... [I told her the story of] the Israelites looking to the snake in the wilderness. Poisoned and dying, they were given a simple instruction. To look up at that snake on the pole and be healed. If they looked, they lived. If not, they died. Such is a picture of Jesus on the cross, I told her. We live when we look to His work on that cross for us. We do wonderful things when joy and thankfulness inspires us because of what He has already accomplished. Looking at ourselves, at our failures, and mistakes never got us anywhere.
How much of our lives revolve around this one simple truth I wonder? In teaching people how to sing, I am constantly reminded how our human nature is inclined at every step, to attempt things in our own power ... Our constant inclination is to try other things to make the whole process work. Maybe we'll sing better if we tighten the muscles in our jaw and face in order to manipulate the process. Maybe we'll sing better if our chest and shoulders are involved and we exaggerate the articulation of every word. Maybe... just maybe, we can work a little harder with the things we own and control, and it will all come into place for us.
I cannot tell you how many times my students are in awe of how easy singing is when it is correct. The breath does the work and we are all inclined to be shocked. That singing rightly should be so simple, so easy, so effortless-this seems wrong to us. Almost like we are stealing grace.
Yet there it is, again and again, in every part of our lives. Discovering what God has done for us is freeing, shocking, humbling.
To find out that we really don't have to make our throats hoarse if we'd like to sing for hours at a time. Why? Because He's put breath in our bodies to make the production of sound so very, very effortless, if we'll only allow for it.
And to find out that we really don't have to weary our spirits attempting to live a life that is pleasing to God. Why? Because He sent His Son to live a pleasing life in our place and die on a cross for us. This, believe it or not, can make our good deeds so very, very effortless, if we'll only allow for it.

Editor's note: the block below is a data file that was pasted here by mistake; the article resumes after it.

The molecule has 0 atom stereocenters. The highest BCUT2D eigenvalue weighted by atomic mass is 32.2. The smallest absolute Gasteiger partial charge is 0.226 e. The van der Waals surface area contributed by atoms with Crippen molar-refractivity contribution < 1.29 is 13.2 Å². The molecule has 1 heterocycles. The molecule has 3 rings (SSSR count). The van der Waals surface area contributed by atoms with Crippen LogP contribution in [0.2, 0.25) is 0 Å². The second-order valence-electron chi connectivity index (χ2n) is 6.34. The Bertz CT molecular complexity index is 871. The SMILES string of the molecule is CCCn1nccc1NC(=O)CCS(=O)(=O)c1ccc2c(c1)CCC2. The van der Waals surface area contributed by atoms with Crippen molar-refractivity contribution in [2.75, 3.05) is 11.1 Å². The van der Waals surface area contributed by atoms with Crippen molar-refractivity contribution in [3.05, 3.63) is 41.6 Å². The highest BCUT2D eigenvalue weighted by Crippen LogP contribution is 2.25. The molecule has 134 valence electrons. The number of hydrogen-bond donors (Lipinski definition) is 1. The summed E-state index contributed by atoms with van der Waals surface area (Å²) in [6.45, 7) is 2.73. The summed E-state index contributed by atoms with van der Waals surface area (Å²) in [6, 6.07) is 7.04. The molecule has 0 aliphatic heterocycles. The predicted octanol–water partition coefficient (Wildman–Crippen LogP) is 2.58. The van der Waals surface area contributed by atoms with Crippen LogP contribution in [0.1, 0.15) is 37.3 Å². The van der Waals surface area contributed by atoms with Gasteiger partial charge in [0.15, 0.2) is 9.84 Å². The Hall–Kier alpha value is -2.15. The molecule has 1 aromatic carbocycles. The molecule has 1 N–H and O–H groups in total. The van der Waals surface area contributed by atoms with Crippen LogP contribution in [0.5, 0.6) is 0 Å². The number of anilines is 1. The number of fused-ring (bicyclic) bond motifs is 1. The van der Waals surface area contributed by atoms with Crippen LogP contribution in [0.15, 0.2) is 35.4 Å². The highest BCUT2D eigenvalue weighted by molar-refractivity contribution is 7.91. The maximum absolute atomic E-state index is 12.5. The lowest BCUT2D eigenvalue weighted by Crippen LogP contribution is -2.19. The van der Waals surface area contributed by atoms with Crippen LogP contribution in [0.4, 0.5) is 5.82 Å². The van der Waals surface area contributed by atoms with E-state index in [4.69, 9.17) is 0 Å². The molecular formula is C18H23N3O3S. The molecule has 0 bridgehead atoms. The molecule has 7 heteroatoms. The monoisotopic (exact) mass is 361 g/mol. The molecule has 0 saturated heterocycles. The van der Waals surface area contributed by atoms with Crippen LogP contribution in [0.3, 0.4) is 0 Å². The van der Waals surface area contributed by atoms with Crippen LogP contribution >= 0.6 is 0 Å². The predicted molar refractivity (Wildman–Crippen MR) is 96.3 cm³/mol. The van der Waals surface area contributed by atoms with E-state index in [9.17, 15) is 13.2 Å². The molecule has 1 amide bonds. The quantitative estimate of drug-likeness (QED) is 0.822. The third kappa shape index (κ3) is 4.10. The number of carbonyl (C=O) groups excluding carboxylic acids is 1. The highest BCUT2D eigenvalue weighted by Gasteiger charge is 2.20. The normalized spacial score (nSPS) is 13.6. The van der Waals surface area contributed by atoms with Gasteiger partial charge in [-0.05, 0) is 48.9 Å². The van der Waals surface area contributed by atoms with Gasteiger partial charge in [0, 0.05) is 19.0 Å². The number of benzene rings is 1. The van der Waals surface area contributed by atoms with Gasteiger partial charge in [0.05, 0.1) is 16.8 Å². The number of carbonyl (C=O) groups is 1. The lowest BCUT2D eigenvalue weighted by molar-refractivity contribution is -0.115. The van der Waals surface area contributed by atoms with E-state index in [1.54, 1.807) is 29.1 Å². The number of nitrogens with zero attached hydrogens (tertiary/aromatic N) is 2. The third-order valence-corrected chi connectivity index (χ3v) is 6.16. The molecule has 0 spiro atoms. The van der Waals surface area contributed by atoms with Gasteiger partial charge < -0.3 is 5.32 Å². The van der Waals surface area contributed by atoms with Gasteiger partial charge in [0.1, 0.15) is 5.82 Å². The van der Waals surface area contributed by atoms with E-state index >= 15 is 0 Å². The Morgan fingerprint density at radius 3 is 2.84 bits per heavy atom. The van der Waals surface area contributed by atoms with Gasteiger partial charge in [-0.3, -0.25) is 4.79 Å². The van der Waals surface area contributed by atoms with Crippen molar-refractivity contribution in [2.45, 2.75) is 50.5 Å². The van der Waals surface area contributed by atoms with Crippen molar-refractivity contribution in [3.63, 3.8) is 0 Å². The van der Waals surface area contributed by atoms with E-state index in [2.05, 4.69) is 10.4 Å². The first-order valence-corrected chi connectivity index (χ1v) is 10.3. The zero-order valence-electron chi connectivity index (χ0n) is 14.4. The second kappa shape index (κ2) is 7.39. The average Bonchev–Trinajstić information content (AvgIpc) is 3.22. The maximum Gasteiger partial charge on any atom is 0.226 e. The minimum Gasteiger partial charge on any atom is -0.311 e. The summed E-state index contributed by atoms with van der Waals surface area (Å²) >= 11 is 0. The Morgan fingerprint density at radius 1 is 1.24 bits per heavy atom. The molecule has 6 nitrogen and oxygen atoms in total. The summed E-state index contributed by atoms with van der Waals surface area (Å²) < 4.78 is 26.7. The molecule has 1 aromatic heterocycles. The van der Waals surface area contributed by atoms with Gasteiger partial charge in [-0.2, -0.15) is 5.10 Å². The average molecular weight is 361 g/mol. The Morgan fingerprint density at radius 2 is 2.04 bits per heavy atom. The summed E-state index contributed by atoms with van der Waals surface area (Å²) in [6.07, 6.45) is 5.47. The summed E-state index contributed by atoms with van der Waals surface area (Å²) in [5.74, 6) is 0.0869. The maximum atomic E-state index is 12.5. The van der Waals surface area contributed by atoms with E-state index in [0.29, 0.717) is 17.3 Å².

Yet how inclined we are to find new man-made systems that will help us "be like Jesus." When in reality, becoming like Him comes of noticing Him. Of recognizing how much greater His work was and is than any of our own Christian muscle flexing.
...In the end, we obey out of joy because of what has been done, not to get something done. We're not called to prove that we're Christians, or know when we became Christians, or work a little harder every day to become better ones. All of that pales in comparison to the blinding beauty which flows from a life that has seen the cross.
...Are you afraid you won't really do good things for God if you relinquish your grip on the law and start looking to the cross?
I dare you to try it.
Begin gazing at Jesus. On the cross because of you. Lifted up like the snake in the wilderness to be your healing. If you don't start singing a new kind of life, I guarantee, you haven't really seen Him.
Just like my dear, driven, type A student has lost focus of breath every time her voice goes astray. We also, when we begin slipping, have lost focus of the cross. May we learn, in failure, not to focus on where we went wrong in our ability to adhere to God's standards but to look back at Jesus. It is a simple instruction. Who would ignore it?
Surprisingly, not all the Israelites looked up at the snake in the wilderness. May we heed their end. May we trust that the grace that has been given-this shocking, easy, joy-filled, living because He lived, this, THIS will transform us.
-- by Kellie
excerpts from a blog post: here